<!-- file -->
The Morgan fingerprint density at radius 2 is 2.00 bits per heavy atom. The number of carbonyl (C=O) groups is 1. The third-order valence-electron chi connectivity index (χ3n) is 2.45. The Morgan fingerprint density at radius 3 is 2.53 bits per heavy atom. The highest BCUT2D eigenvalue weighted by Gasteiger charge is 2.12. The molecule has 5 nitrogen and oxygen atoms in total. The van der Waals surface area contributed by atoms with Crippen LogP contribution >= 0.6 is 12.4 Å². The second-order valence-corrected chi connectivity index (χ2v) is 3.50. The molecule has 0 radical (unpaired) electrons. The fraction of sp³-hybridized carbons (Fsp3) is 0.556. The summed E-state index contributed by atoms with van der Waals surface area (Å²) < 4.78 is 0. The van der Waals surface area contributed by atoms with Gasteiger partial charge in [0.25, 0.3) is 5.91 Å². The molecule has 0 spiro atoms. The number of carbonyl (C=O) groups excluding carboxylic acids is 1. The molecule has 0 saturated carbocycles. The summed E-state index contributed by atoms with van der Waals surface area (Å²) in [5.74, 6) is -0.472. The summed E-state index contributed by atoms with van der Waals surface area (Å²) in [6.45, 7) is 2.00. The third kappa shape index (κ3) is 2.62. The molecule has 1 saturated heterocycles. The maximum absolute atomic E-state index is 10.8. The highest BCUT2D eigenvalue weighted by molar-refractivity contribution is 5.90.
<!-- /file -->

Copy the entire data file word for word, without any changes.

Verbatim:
The Morgan fingerprint density at radius 2 is 2.00 bits per heavy atom. The number of carbonyl (C=O) groups is 1. The third-order valence-electron chi connectivity index (χ3n) is 2.45. The Morgan fingerprint density at radius 3 is 2.53 bits per heavy atom. The highest BCUT2D eigenvalue weighted by Gasteiger charge is 2.12. The molecule has 5 nitrogen and oxygen atoms in total. The van der Waals surface area contributed by atoms with Crippen LogP contribution >= 0.6 is 12.4 Å². The second-order valence-corrected chi connectivity index (χ2v) is 3.50. The molecule has 0 radical (unpaired) electrons. The fraction of sp³-hybridized carbons (Fsp3) is 0.556. The summed E-state index contributed by atoms with van der Waals surface area (Å²) < 4.78 is 0. The van der Waals surface area contributed by atoms with Gasteiger partial charge in [0.25, 0.3) is 5.91 Å². The molecule has 0 spiro atoms. The number of carbonyl (C=O) groups excluding carboxylic acids is 1. The molecule has 0 saturated carbocycles. The summed E-state index contributed by atoms with van der Waals surface area (Å²) in [5.74, 6) is -0.472. The summed E-state index contributed by atoms with van der Waals surface area (Å²) in [6.45, 7) is 2.00. The third kappa shape index (κ3) is 2.62. The molecule has 1 saturated heterocycles. The maximum absolute atomic E-state index is 10.8. The highest BCUT2D eigenvalue weighted by molar-refractivity contribution is 5.90.